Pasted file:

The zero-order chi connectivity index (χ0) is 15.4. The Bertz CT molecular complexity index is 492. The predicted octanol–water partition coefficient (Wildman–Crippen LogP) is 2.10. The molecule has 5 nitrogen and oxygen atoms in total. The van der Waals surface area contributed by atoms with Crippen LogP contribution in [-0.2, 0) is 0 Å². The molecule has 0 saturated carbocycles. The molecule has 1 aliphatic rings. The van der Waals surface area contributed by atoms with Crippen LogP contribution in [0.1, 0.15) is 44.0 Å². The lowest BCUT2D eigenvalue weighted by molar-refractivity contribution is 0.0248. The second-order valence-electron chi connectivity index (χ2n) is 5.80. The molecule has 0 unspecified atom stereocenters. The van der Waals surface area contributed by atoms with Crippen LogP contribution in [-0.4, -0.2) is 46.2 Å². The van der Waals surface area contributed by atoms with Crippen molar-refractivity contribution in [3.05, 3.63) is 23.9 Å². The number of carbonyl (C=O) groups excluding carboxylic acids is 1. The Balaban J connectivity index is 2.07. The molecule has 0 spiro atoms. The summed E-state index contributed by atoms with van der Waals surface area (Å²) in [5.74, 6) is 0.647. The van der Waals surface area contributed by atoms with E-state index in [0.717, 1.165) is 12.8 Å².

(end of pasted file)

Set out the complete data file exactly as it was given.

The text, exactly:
The zero-order chi connectivity index (χ0) is 15.4. The Bertz CT molecular complexity index is 492. The predicted octanol–water partition coefficient (Wildman–Crippen LogP) is 2.10. The molecule has 5 nitrogen and oxygen atoms in total. The van der Waals surface area contributed by atoms with Crippen LogP contribution in [-0.2, 0) is 0 Å². The molecule has 0 saturated carbocycles. The molecule has 1 aliphatic rings. The van der Waals surface area contributed by atoms with Crippen LogP contribution in [0.1, 0.15) is 44.0 Å². The lowest BCUT2D eigenvalue weighted by molar-refractivity contribution is 0.0248. The second-order valence-electron chi connectivity index (χ2n) is 5.80. The molecule has 0 unspecified atom stereocenters. The van der Waals surface area contributed by atoms with Crippen LogP contribution in [-0.4, -0.2) is 46.2 Å². The van der Waals surface area contributed by atoms with Crippen molar-refractivity contribution in [3.05, 3.63) is 23.9 Å². The number of carbonyl (C=O) groups excluding carboxylic acids is 1. The Balaban J connectivity index is 2.07. The molecule has 0 spiro atoms. The summed E-state index contributed by atoms with van der Waals surface area (Å²) in [5.74, 6) is 0.647. The van der Waals surface area contributed by atoms with E-state index in [0.717, 1.165) is 12.8 Å².